James McGrath, Associate Professor of Religion and Clarence L. Goodwin Chair of New Testament Language and Literature at Butler University, and fellow blogger, is teaching a course I wish I could have taken in college -- Religion and Science Fiction. The topic of a recent class concerned the theories of Erich Von Daniken, a purveyor of alien lore. I remember the books and TV shows back in the 1970s, about the Chariots of the Gods. The idea was that many of the amazing buildings and humanly created desert formations owe themselves to alien presences.
The idea that the pyramids of Egypt or South America had alien designers has intrigued folks for some time. We wonder how a much less sophisticated culture could do such things. So, maybe there is a better answer. It is, of course, not just a premise in Von Daniken's books -- consider the Stargate series and movie -- The ancient Egyptian gods were ancient alien travelers.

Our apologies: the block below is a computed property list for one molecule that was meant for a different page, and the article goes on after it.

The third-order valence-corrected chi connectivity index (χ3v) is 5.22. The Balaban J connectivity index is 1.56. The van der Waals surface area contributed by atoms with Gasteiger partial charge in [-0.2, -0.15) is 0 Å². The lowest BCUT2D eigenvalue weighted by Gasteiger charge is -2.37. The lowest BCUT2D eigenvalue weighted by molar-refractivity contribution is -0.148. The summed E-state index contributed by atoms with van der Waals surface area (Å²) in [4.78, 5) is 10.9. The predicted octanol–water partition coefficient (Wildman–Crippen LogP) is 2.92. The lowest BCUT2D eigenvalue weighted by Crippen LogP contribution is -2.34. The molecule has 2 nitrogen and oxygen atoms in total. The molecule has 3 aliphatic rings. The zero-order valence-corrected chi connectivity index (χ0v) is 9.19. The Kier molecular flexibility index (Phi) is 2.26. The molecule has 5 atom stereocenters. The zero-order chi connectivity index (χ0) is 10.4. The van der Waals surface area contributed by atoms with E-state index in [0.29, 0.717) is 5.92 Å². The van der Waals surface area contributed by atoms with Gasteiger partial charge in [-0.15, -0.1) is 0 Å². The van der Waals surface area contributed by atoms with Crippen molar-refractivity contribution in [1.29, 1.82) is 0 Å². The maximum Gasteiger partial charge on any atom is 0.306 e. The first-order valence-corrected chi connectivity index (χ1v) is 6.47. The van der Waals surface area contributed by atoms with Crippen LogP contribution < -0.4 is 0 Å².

So, James asks the question:
So let me ask readers of this blog a question an atheist once asked me: If it turned out that "everything in the Bible happened as it says it did," the only difference being that the being who reveals himself and accomplishes these things is a highly evolved intelligence that arose through natural processes over the course of many universes, how if at all would that affect your faith? Would you worship such a being? Why or why not? Would you consider this to scientifically prove the Bible true, or to undermine it, and once again why?
What might your answer be?
Here's my attempt:
You know, I don't have an answer to the question. It's possible, but its hypothetical. The Stargate thesis is that we're masters of our own destiny. If I follow Col. O'Neil, then I guess if such an eventuality turned up, maybe I'd not worship. But, then again . . .